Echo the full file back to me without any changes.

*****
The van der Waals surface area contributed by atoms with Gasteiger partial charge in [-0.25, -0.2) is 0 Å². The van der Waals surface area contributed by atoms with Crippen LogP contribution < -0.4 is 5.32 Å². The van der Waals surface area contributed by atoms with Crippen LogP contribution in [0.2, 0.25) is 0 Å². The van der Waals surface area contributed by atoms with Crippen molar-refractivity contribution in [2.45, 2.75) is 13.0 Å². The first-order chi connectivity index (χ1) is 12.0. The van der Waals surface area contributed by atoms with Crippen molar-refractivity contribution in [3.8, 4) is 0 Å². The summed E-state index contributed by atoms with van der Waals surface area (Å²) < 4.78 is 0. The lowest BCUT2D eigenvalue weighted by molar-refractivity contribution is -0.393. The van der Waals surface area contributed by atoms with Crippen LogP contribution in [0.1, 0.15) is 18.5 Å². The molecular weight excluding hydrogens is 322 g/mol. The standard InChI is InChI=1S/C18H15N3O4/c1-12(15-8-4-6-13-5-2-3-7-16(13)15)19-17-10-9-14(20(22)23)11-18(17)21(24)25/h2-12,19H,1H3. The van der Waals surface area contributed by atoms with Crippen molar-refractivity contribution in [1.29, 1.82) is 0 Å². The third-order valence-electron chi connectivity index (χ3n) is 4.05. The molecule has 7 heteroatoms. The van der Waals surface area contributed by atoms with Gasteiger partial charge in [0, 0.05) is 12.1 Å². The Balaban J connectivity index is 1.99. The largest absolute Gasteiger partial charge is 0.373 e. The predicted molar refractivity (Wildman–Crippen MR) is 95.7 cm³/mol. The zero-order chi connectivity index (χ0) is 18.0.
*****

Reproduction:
The van der Waals surface area contributed by atoms with Gasteiger partial charge in [-0.25, -0.2) is 0 Å². The van der Waals surface area contributed by atoms with Crippen LogP contribution < -0.4 is 5.32 Å². The van der Waals surface area contributed by atoms with Crippen LogP contribution in [0.2, 0.25) is 0 Å². The van der Waals surface area contributed by atoms with Crippen molar-refractivity contribution in [2.45, 2.75) is 13.0 Å². The first-order chi connectivity index (χ1) is 12.0. The van der Waals surface area contributed by atoms with Crippen molar-refractivity contribution in [3.8, 4) is 0 Å². The summed E-state index contributed by atoms with van der Waals surface area (Å²) < 4.78 is 0. The lowest BCUT2D eigenvalue weighted by molar-refractivity contribution is -0.393. The van der Waals surface area contributed by atoms with Crippen LogP contribution in [0.1, 0.15) is 18.5 Å². The molecular weight excluding hydrogens is 322 g/mol. The standard InChI is InChI=1S/C18H15N3O4/c1-12(15-8-4-6-13-5-2-3-7-16(13)15)19-17-10-9-14(20(22)23)11-18(17)21(24)25/h2-12,19H,1H3. The van der Waals surface area contributed by atoms with Crippen molar-refractivity contribution in [1.29, 1.82) is 0 Å². The third-order valence-electron chi connectivity index (χ3n) is 4.05. The molecule has 7 heteroatoms. The van der Waals surface area contributed by atoms with Gasteiger partial charge in [0, 0.05) is 12.1 Å². The Balaban J connectivity index is 1.99. The largest absolute Gasteiger partial charge is 0.373 e. The predicted molar refractivity (Wildman–Crippen MR) is 95.7 cm³/mol. The zero-order chi connectivity index (χ0) is 18.0.